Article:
“Since putting out the call for outside economists’ opinions on President-elect Obama’s proposed $1 trillion economic ‘stimulus’ spending plan, we’ve been contacted by dozens of economists and academics eager to add their name to the list of stimulus-spending skeptics,” said Rep. Boehner on his leader’s blog.
By the start of the 111th Congress in January, congressional GOP leaders hope to have built momentum of their own for a coherent and credible alternative plan anchored in tax relief and longer-term, pro-growth policies.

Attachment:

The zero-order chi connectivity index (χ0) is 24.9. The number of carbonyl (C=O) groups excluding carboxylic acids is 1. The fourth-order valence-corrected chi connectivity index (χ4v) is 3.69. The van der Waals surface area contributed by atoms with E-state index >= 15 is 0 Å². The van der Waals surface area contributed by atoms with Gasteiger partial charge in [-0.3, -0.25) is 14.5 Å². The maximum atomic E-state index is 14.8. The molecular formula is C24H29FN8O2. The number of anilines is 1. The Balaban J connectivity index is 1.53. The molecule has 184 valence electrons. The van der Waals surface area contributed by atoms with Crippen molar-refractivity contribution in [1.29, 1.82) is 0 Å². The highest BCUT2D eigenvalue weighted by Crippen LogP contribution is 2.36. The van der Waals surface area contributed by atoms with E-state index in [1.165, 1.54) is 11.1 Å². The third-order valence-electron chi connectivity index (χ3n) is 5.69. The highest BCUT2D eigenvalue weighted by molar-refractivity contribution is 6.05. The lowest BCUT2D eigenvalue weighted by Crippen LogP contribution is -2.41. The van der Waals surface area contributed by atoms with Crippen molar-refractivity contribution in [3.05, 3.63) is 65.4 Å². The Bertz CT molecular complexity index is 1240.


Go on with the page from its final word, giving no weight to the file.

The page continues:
Save more, not spend more. Extend the Bush tax cuts, set to expire in 2010.
Senate Republican leader Mitch McConnell is expected to lay out a GOP strategy for economic recovery next week.
Opposition from Senate Republicans sank prospects for a congressional bailout for the auto industry earlier this month, and seven GOP senators signed a letter last week to President Bush urging the administration not to use Troubled Asset Relief Program (TARP) funds to bail out the auto industry until Detroit automakers and the United Auto Workers union make serious concessions.
“Absent such restructuring, we do not believe any amount of money will succeed in saving these companies,” they wrote.
But many GOP lawmakers concede that there isn’t yet consensus within their caucus on how to use government clout in tough economic times.